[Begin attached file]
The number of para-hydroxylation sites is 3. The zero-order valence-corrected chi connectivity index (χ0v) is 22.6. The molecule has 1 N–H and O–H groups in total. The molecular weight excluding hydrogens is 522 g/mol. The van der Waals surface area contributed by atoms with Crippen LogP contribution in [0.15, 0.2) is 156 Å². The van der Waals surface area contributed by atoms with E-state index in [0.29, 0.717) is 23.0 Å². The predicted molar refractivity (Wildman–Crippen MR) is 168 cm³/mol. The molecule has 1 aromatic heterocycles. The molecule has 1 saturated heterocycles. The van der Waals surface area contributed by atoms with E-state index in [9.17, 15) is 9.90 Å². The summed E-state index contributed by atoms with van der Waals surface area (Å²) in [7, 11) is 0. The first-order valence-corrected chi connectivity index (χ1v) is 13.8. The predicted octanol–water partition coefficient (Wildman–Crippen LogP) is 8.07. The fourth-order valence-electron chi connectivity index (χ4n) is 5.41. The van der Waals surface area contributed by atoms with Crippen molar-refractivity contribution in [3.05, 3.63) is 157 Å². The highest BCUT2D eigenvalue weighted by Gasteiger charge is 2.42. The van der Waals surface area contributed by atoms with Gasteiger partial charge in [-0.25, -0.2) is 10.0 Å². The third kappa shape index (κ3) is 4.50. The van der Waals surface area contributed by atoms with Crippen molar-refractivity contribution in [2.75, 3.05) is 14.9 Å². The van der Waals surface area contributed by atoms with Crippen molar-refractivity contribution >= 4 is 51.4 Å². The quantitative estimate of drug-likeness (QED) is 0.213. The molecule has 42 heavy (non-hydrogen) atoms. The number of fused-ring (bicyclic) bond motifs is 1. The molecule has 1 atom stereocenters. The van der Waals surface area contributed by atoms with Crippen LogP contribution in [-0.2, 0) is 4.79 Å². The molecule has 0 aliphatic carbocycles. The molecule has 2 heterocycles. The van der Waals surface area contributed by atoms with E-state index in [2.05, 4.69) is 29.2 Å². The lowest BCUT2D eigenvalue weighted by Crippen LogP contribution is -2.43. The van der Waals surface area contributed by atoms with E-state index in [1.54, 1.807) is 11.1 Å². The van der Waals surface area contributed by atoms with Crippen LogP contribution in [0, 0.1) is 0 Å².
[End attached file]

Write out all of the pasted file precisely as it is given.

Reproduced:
The number of para-hydroxylation sites is 3. The zero-order valence-corrected chi connectivity index (χ0v) is 22.6. The molecule has 1 N–H and O–H groups in total. The molecular weight excluding hydrogens is 522 g/mol. The van der Waals surface area contributed by atoms with Crippen LogP contribution in [0.15, 0.2) is 156 Å². The van der Waals surface area contributed by atoms with E-state index in [0.29, 0.717) is 23.0 Å². The predicted molar refractivity (Wildman–Crippen MR) is 168 cm³/mol. The molecule has 1 aromatic heterocycles. The molecule has 1 saturated heterocycles. The van der Waals surface area contributed by atoms with E-state index in [9.17, 15) is 9.90 Å². The summed E-state index contributed by atoms with van der Waals surface area (Å²) in [7, 11) is 0. The first-order valence-corrected chi connectivity index (χ1v) is 13.8. The predicted octanol–water partition coefficient (Wildman–Crippen LogP) is 8.07. The fourth-order valence-electron chi connectivity index (χ4n) is 5.41. The van der Waals surface area contributed by atoms with Crippen molar-refractivity contribution in [3.05, 3.63) is 157 Å². The highest BCUT2D eigenvalue weighted by Gasteiger charge is 2.42. The van der Waals surface area contributed by atoms with Gasteiger partial charge in [-0.25, -0.2) is 10.0 Å². The third kappa shape index (κ3) is 4.50. The van der Waals surface area contributed by atoms with Crippen molar-refractivity contribution in [2.75, 3.05) is 14.9 Å². The van der Waals surface area contributed by atoms with Crippen molar-refractivity contribution >= 4 is 51.4 Å². The quantitative estimate of drug-likeness (QED) is 0.213. The molecule has 42 heavy (non-hydrogen) atoms. The number of fused-ring (bicyclic) bond motifs is 1. The molecule has 1 atom stereocenters. The van der Waals surface area contributed by atoms with Crippen LogP contribution in [-0.2, 0) is 4.79 Å². The molecule has 0 aliphatic carbocycles. The molecule has 2 heterocycles. The van der Waals surface area contributed by atoms with E-state index in [2.05, 4.69) is 29.2 Å². The lowest BCUT2D eigenvalue weighted by Crippen LogP contribution is -2.43. The van der Waals surface area contributed by atoms with E-state index in [1.54, 1.807) is 11.1 Å². The van der Waals surface area contributed by atoms with Crippen LogP contribution in [0, 0.1) is 0 Å².